Preston's Phil Kaila to play Bongo Eddie in Liverpool play
Preston Salsa king Phil Kaila takes to the stage in Liverpool as he plays Bongo Eddie of the band Kid Creole and the Coconuts in a new one-off play written by the late musician's partner, writesÂ CHARLIE SMITH.
Written by Charlie Smith
One Man’s Story sees Phil become the ghost of the New York group’s legendary percussionist and vocalist, who also worked with the likes of Al Green and James Brown.Phil has an uncanny resemblance to the American star who made Liverpool his home and, after a friend told him about the role, he auditioned and got the part.A devoted dancer Phil, 62, says: “It’s something I never dreamed I would be involved in, a big production like this.“They were looking for a bongo man, a tribute to Bongo Eddie.“They wanted someone who played the bongo, danced and acted like Patrick Swayze.“I read the script and thought that’s me.”Bongo Eddie Folk was part of the chart-topping American pop outfit for over 30 years and first visited Merseyside in the early 1980s while touring, eventually swapping his native Brooklyn for Liverpool.One Man’s Story is directed by the award-winning Jen Heyes and tells the tale of Bongo Eddie through music, dance, film and prose.Playwright Carolyn Edwards was Bongo Eddie’s partner in his later years, but she also stars alongside Phil, playing herself, in this all-singing, all-dancing story of the musician’s life.Phil says: “She’s the main actor playing herself, which will be so hard for her.“She can’t forget him, she’s written this story to tell her story.”One Man’s Story marks the 10th anniversary of the Liverpool charity Genie In The Gutter, of which Bongo Eddie was a patron, in the city he called home.Ticket sales go towards the fund-raising efforts of the organisation, which is a crucial part of Merseyside’s drug, alcohol and mental health treatment landscape.Phil says: “We grieve for loved ones in different ways and Carolyn has decided to grieve in this way.“She wants to put on the play to raise money for other people suffering.“It’s for the charity and for the memory of this big, big man.”Bongo Eddie returned to New York from Liverpool in 2013 and passed away in January 2016, following a battle with cancer.Phil says: “It is important that we carry on his memories, we need to carry on his legacy, his work.“He did a lot of good work.”Phil owns and runs Salsa Northwest and in Miami in 2006 he was crowned World Salsa Federation Champion with his dance partner Leah.He also fund-raises for the Jack and Jill school in Zambia, where many of the children are from families devastated by HIV/AIDS.Aside from the dancing, his charity work and now acting, Phil has also found the time to help Preston bid to be a city of culture, in his role as a Cultural Governor on the City Council’s Cultural Framework board.Phil says: “My role is to try and integrate the people.“I am trying to come up with a 10-year plan for Preston, so people can decide how they want Preston to look.“What we need in Preston is to use our resources to our advantage, which we have not done for a very long time.”Clubbers young and old may also recognise Phil from the now-shut-down Cameo and Vinyl in Market Street, formerly known as Squires, where Phil was head doorman and then front of house manager from 1981-2001.Phil has not hung up his salsa shoes, but he has made his breakthrough into acting with this production.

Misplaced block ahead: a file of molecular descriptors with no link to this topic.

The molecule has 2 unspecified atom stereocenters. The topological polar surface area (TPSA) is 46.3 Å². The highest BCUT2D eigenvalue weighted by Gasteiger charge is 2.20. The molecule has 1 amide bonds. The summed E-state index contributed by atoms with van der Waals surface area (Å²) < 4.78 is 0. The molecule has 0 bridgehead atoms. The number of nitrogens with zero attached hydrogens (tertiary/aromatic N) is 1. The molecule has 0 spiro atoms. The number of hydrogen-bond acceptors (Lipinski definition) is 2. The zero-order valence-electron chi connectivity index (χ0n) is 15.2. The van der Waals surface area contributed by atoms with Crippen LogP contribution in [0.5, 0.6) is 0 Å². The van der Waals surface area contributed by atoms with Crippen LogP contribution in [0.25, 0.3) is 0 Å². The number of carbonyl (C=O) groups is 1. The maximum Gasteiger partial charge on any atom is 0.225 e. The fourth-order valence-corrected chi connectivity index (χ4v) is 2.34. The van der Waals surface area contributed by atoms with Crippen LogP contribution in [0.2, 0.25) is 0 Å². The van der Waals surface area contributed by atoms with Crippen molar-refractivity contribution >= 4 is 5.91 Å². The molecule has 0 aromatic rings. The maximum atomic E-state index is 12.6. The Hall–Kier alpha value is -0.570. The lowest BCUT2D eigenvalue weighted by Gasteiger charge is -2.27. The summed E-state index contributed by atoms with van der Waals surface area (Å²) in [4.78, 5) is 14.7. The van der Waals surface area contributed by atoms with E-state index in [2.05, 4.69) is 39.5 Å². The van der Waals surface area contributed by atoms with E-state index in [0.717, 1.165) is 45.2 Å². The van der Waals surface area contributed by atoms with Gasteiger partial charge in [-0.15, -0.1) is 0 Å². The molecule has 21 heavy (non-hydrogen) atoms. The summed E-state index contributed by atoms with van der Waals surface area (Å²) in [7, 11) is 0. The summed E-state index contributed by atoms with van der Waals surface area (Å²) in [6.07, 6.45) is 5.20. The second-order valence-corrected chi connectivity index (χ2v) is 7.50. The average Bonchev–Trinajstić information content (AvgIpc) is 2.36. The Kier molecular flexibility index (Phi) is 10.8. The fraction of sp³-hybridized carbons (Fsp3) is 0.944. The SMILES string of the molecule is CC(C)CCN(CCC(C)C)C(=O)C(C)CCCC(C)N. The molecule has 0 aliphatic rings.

One Man’s Story shows at the Liverpool Philharmonic Hall at 7:30pm on Friday September 7. Tickets are available from Â£15.30 to Â£30.00 via the Royal Liverpool Philharmonic website.